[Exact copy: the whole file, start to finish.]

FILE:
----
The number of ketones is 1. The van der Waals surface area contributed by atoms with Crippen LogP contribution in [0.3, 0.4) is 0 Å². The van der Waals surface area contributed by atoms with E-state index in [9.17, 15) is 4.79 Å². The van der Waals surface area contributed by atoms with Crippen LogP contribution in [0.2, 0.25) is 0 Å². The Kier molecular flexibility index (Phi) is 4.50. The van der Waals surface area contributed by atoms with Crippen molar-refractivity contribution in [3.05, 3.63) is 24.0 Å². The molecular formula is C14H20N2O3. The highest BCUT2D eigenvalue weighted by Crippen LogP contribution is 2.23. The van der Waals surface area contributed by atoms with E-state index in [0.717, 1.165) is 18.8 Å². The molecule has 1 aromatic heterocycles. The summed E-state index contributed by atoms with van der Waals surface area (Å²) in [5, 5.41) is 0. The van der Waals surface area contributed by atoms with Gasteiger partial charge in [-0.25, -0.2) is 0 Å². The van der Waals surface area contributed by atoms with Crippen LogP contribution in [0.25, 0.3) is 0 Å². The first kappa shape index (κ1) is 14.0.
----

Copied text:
The number of ketones is 1. The van der Waals surface area contributed by atoms with Crippen LogP contribution in [0.3, 0.4) is 0 Å². The van der Waals surface area contributed by atoms with E-state index in [9.17, 15) is 4.79 Å². The van der Waals surface area contributed by atoms with Crippen LogP contribution in [0.2, 0.25) is 0 Å². The Kier molecular flexibility index (Phi) is 4.50. The van der Waals surface area contributed by atoms with Crippen molar-refractivity contribution in [3.05, 3.63) is 24.0 Å². The molecular formula is C14H20N2O3. The highest BCUT2D eigenvalue weighted by Crippen LogP contribution is 2.23. The van der Waals surface area contributed by atoms with E-state index in [0.717, 1.165) is 18.8 Å². The molecule has 1 aromatic heterocycles. The summed E-state index contributed by atoms with van der Waals surface area (Å²) in [5, 5.41) is 0. The van der Waals surface area contributed by atoms with Gasteiger partial charge in [-0.25, -0.2) is 0 Å². The van der Waals surface area contributed by atoms with Crippen LogP contribution in [0.25, 0.3) is 0 Å². The first kappa shape index (κ1) is 14.0.